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Spanish government struggles to respond to home eviction suicides

In less than a month, at least five people who were about to be forcefully evicted from their homes committed suicide. The issue is galvanizing opposition to austerity measures. 

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“I laugh at government numbers. Of the 400,000, at least 10 percent resulted in evictions of the main residence of distressed families,” says Mr. Ruiz, also one of Madrid’s top leaders. “And that will soon jump to at least 20 percent as they process the pending eviction proceedings.”

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The Spanish judges’ report and another conclusion issued by the European Court of Justice's advocate general Juliane Kokott suggest Spain’s evictions laws are “abusive” and incompatible with EU law protecting consumers.

The government has promised to carry out a comprehensive reform of the law, in consensus with other parties. How much help those on track for eviction get will largely depend on popular pressure, experts say. 


In less than a month, at least five people who were about to be forcefully evicted from their homes committed suicide, two of them last week.

The shock is understandable. Over most of the last decade, Spain gloated about its unmatched economic growth in Europe and an impressive global expansion of its companies, especially in banking, telecommunications, and energy.

Most Spaniards had jobs, and immigration from Europe and Latin America was encouraged to satisfy labor needs as thousands of properties were built. Many bought homes, and some bought two and three, as just about everyone was offered credit at low interest attached to what some suggest are predatory conditions.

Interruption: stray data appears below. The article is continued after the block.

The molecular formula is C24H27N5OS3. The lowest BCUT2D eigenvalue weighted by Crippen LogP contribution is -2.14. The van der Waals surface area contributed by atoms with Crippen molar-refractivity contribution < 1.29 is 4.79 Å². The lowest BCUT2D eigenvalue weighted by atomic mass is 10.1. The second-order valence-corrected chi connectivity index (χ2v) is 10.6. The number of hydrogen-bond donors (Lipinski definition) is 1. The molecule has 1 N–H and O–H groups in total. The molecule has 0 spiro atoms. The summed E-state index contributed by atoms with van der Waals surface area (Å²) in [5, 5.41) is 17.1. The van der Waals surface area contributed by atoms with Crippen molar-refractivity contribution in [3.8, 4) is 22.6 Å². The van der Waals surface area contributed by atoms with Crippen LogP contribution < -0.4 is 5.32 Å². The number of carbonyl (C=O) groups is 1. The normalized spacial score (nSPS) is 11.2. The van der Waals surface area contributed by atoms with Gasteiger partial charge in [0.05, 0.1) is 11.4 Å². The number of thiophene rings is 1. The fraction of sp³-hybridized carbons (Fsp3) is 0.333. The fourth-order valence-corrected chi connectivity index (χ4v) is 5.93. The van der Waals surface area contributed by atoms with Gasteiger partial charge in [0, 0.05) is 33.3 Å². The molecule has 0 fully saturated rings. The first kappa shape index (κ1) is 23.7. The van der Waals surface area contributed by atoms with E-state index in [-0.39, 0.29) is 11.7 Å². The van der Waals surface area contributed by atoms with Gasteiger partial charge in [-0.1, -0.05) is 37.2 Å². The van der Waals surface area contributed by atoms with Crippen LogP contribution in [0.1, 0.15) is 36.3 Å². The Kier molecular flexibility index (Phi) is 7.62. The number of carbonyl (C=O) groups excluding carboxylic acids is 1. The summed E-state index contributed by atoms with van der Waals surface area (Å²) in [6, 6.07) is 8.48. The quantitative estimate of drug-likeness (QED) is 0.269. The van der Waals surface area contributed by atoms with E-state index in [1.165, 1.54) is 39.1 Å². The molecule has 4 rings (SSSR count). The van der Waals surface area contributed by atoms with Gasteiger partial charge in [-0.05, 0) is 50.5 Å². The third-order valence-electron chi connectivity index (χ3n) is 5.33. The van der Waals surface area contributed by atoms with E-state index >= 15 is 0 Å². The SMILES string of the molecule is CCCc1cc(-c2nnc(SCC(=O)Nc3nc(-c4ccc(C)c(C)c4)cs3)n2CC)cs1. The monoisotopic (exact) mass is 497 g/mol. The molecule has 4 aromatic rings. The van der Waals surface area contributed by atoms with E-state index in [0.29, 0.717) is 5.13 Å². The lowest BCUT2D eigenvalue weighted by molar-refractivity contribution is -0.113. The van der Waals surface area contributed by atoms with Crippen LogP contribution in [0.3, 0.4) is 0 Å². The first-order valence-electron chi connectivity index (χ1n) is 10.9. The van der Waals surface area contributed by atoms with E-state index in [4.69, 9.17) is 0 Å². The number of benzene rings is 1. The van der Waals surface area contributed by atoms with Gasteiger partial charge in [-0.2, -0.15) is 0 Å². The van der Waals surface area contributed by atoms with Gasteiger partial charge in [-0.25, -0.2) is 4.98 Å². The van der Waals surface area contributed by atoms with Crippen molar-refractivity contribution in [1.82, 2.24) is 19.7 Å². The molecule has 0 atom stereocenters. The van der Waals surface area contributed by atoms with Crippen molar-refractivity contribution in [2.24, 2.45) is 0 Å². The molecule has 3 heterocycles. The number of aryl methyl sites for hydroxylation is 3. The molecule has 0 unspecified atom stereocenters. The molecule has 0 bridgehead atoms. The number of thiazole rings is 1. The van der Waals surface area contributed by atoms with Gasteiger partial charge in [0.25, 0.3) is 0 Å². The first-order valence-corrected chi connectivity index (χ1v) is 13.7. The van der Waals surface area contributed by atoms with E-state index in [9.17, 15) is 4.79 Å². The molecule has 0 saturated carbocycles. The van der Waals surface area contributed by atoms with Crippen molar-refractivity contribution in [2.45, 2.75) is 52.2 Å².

But since the crisis began when a huge construction boom burst in 2007, wealth destruction has been unparalleled. Spain’s proud welfare state and safety net is unraveling as the government trims spending while raising taxes amid the worst economic downturn anybody can remember. 

The country now faces historic unemployment that tops 25 percent, soaring poverty levels, mass emigration, and little sign of a turnaround. Most analysts forecast further economic contraction in 2012 and 2013, and only discrete growth thereafter.

The suicides catalyzed a popular backlash against government austerity and its consequences: evictions, chronic unemployment, rising poverty, and erosion of the prized free healthcare and education. Spaniards cannot understand how their pain and taxes are bailing out the country’s banks, while citizens are being left without recourse or aid, in many cases forcing them to become homeless.

Civil disobedience is on the rise and the government is worried. Thousands have protested, and regional governments and courts are increasingly refusing to execute evictions orders. Some policemen are also objecting on conflict of conscience grounds. And Vigo, a large port city on the Atlantic coast, threatened to pull public money out of banks that evict people.

“It’s going to be hard to get a satisfactory reform. The ruling party is conservative,” says Fermín Bouza, a sociology professor in the Universidad Complutense de Madrid and an expert on social movements. Eviction is just part of the broader degradation in the quality of life as a result of austerity-driven policies imposed by Europe, he says.

“It would make little difference if we had a more progressive party. We don’t have a horizon with many options. The only way out is for Spain and Europe to change simultaneously,” Dr. Bouza says.

But popular frustration will continue growing and inevitably impose change, Bouza says. “All together we are in the middle of a very drastic scenario of transition into something else. The question is if we can do it without any serious consequences.”

But while most agree increasing turmoil will eventually pressure politicians to recalibrate the austerity-heavy recipe to return to growth, “it will be too late for me,” Mejía sighs.


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